How to Refinance a Car After Bankruptcy

OK, you’ve filed bankruptcy. Your credit isn’t great, but you need to buy a car.

So you go to the local car dealership and believe the salesman when he says…

“Buy this car today at this high interest rate and we’ll refinance you in 12 months at the lowest interest rate possible.”

Recovering from bankruptcy is easier than you thought! Time to celebrate, right?

WRONG!used auto parts

Don’t Believe Everything a Car Salesman Tells You

Every day car dealers repeat the “refinance in 12 months” lie to bankrupt people to push them to purchase cars at extremely high interest rates. You may have financed a car through a high-interest lender knowing that it’s not the best choice. But you probably thought it was your only option at the time and you justified it by thinking you could refinance to a lower interest rate later.

But, when you try to refinance the car months later, you find out the car dealer lied to you.

Best Way to Refinance a Car After Bankruptcy

The first thing you need to determine is whether you qualify to refinance, or if you’re better off just selling or trading-in your car. So let’s start with how much your car is worth.

The biggest mistake most people make when determining the true value of their car is they base their research on the private party value. You need either the trade-in or dealer retail value.

Here’s how to get the value of your car…

Step #1: Go to Edmunds.com. I think Edmunds is one of the best all around automobile sites on the web.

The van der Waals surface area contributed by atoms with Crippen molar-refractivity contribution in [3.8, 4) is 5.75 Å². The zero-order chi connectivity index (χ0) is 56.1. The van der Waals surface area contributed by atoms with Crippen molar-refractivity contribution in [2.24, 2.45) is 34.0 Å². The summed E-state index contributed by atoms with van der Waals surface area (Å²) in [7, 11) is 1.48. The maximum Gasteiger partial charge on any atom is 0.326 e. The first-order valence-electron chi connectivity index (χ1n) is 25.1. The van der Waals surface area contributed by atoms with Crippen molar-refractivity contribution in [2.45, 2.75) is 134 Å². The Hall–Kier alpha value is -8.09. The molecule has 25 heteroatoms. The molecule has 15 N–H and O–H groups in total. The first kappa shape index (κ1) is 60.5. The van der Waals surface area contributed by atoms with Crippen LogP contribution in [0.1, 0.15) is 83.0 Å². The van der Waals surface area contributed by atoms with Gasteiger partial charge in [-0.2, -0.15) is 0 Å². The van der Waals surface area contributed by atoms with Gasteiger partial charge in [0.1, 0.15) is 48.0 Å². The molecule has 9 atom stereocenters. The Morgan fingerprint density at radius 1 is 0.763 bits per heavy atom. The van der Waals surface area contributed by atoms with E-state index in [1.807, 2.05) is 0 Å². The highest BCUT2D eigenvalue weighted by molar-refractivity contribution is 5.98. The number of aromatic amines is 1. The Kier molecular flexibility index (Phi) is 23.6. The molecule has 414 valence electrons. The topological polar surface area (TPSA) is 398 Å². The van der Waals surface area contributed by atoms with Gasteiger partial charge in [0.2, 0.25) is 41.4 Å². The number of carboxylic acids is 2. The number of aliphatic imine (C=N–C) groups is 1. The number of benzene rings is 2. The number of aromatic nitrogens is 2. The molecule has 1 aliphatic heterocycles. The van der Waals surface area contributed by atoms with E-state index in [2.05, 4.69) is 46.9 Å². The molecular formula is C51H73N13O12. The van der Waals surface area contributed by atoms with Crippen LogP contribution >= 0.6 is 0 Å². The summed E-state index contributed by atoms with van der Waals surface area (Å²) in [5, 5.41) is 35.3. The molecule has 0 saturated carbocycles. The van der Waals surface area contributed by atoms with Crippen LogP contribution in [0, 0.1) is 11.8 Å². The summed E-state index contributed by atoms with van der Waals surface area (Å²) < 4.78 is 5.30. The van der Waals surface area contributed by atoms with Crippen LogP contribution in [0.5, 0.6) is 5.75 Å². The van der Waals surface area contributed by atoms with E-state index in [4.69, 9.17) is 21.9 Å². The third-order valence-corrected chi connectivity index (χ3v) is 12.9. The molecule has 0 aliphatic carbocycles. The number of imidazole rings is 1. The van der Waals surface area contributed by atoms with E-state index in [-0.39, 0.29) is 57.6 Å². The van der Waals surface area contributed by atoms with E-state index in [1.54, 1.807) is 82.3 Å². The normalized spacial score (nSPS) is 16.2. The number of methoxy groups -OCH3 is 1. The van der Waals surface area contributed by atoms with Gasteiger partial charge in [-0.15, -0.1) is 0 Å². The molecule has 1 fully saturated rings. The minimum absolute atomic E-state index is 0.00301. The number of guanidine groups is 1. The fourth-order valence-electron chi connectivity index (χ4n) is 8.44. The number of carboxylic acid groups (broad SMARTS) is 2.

Step #2: When you get on the front page, click on “What’s your car worth?” It’s written in small type and a little tough to find, but it’ll be somewhere on the main page. Or you can go straight to the Used Car Appraiser.

Step #3: Follow the steps and click on the make, model and year of your car.

Step #4: Fill in the vehicle details and any optional equipment your car has.

You’ll see three different values for your car: Trade-In, Private Party and Dealer Retail. The two values you need to pay attention to are Trade-In and Dealer Retail.

Some lenders base their refinancing on the trade-in value and others on the retail value. Ideally, you want to find a lender that uses the retail value, as it’s always higher.

Now that you know the true value of your car, the next step is to call and get your loan payoff from your lender. Loan payoff is what you still owe on the car.Getting a hold of your lender may be tricky. If you’ve defaulted on the loan, your auto lender may cut off all communication with you. So, if you’re having a tough time getting through to your lender, ask for the collections department. They’re your best bet for getting through to a live person.

Ask what the payoff on your car is. If you’re leasing the car, be sure to add the total remaining payments, residual amount and any early termination fees the lender requires so you get the true payoff amount.

Now subtract the value of your car from the payoff amount.

Do you owe less than the car is worth? If so, great…you’ll have more choices and options.

What to do if you owe more than your car is worth

If you owe more on your car than it’s worth (commonly referred to as being “upside down”) you need to dig a little deeper.Now that you know what your car is worth and how much you still owe on it, it’s time to start calling lenders.

Credit unions and banks are the best sources for refinancing your car. Car manufacturers rarely refinance–unless it’s for a luxury car. Just make sure the lender you use reports to all three credit reporting agencies. I talk about the importance of reporting to all three agencies in Life After Bankruptcy Issue #12

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